It took a special kind of incompetence to get to where we are today. After years of "producing" billions of dollars using sophisticated financial instruments, investment banks and nominal retail banks alike got crushed by the consequences of excessive leverage and convoluted investments.

Good thing we've stopped trusting our finances to what those bozos have to say.

Yeah, good thing
Then again, maybe we haven't completely. After all, we're still relying on analyst forecasts.

It's a well-documented fact that analyst earnings estimates tend to be wildly inaccurate -- off by some 40% on average, according to an extensive study by two Penn State professors. Then there's the herd mentality that figures into buy and sell recommendations.

In his book One Up on Wall Street, legendary former Fidelity Magellan fund manager Peter Lynch explains why so many Wall Street analysts copy one another, rather than risk their reputations on unusual opinions: "Success is one thing, but it's more important not to look bad if you fail."

See, as my colleagues Brian Richards and Tim Hanson revealed, the trouble with analyst price targets is:

1. You get no context.

2. The vast majority of stocks -- not surprisingly, for an industry that makes money by convincing you to buy stocks -- are considered "undervalued."

Really? The vast majority?
Yes. According to data I've collected using Capital IQ, an institutional software package, the Wall Street consensus is that fully 80% of S&P 500 companies are undervalued -- even after the recent run-up.

Consider these standouts:


Recent Price

Consensus Target Price

Upside Potential

H&R Block (NYSE: HRB)




Micron (Nasdaq: MU)




MEMC Electronic Materials (NYSE: WFR)




Gilead Sciences (GILD)




Intuitive Surgical (Nasdaq: ISRG)




Yes, there's a bull case to be made for each of these companies -- be it a cheap valuation, a strong position in NAND memory, the potential of solar energy to replace traditional power generation, a powerful drug franchise, and a lucrative patent moat, respectively.

But frankly, it's absurd to think that the vast majority of the S&P 500 -- an index that captures the most carefully scrutinized publicly traded companies -- would be undervalued.

Remember, many of these "buy" recommendations come from the same Wall Street firms that couldn't properly analyze their own businesses. And while that doesn't mean none of them employs very capable analysts, or that no stocks are undervalued today (many are), it does raise another problem with price targets:

3. You have no way of assessing the analyst's past record.

If all you have to go on is that someone at UBS says you should buy H&R Block how on earth are you supposed to estimate the quality of the analysis, much less decide whether you agree with that opinion?

You can't
That's one of the reasons we created Motley Fool CAPS, a 170,000-member database that ranks investors by how well their stock picks perform relative to the S&P 500. Those whose track record places them in the top 20% are the cream of the crop. We like to call them "All-Stars."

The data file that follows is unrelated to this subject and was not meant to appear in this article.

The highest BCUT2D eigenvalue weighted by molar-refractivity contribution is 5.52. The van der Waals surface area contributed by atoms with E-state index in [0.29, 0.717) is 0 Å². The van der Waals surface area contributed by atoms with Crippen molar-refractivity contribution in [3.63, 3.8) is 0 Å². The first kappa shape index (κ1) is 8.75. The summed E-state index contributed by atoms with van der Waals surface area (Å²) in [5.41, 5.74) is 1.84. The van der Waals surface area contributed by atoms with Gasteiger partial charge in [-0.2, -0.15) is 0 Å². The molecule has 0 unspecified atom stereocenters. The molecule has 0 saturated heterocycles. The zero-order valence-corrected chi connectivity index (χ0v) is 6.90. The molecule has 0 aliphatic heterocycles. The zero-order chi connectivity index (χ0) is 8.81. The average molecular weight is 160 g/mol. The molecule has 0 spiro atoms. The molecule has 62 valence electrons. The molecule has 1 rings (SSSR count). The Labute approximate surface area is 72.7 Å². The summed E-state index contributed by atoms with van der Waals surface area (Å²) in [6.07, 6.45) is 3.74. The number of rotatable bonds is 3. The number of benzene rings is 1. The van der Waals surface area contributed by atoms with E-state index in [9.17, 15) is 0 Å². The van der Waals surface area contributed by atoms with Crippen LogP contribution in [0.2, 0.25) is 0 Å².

Here are three stocks trading at below-market average multiples that those expert investors love right now:


All-Star Outperform /
Underperform Ratings

Forward Price-to-Earnings Multiple

Corning (NYSE: GLW)

937 / 13


Exelon (NYSE: EXC)

541 / 8


AmTrust Financial (Nasdaq: AFSI)

206 / 2


Sources: Birinyi Associates, Motley Fool CAPS, and Capital IQ, a division of Standard & Poor's. Forward multiple is based on next 12 months' earnings estimates.

Today, I'd like to give you more information about one of these names: AmTrust Financial, an insurance company that handles workers' compensation for small companies, extended warranty coverage, and middle-market property and casualty insurance.

As Motley Fool Pro advisor Jeff Fischer wrote in early 2009: "The company's competitive advantage is its focus on small commercial businesses — a low-risk and profitable segment, yet one that's underserved by larger carriers."

Jeff was particularly drawn to AmTrust's cheap price tag and strong business -- more than 80% of workers' comp and 90% of extended warranties customers renew their services.

While the stock is up 68%, beating the S&P by 15 percentage points, since Jeff recommended it, it remains one of his "Buy First" stocks. The CAPS experts who follow the stock agree with his bullish pick.

If you're interested in getting more of Jeff's ideas, simply enter your email address in the box below to get Jeff's "Options Edge" handbook and "5 PRO Strategies for 2011," two new free reports with techniques and strategic guidance for the year ahead. We'll also tell you more about Motley Fool Pro, Jeff's real-money portfolio service that seeks to generate income and absolute returns in any market. To get started, just enter your email in the box below.

This article was originally published May 26, 2009. It has been updated.

Ilan Moscovitz doesn't own shares of any companies mentioned. Activision Blizzard is a Motley Fool Stock Advisor recommendation. Johnson & Johnson and Republic Services are Motley Fool Income Investor recommendations. Motley Fool Options has recommended a synthetic long position on Activision Blizzard. Motley Fool Options has recommended a diagonal call position on Johnson & Johnson. The Fool owns shares of Activision Blizzard, and Johnson & Johnson. We Fools may not all hold the same opinions, but we all believe that considering a diverse range of insights makes us better investors. The Motley Fool has a disclosure policy.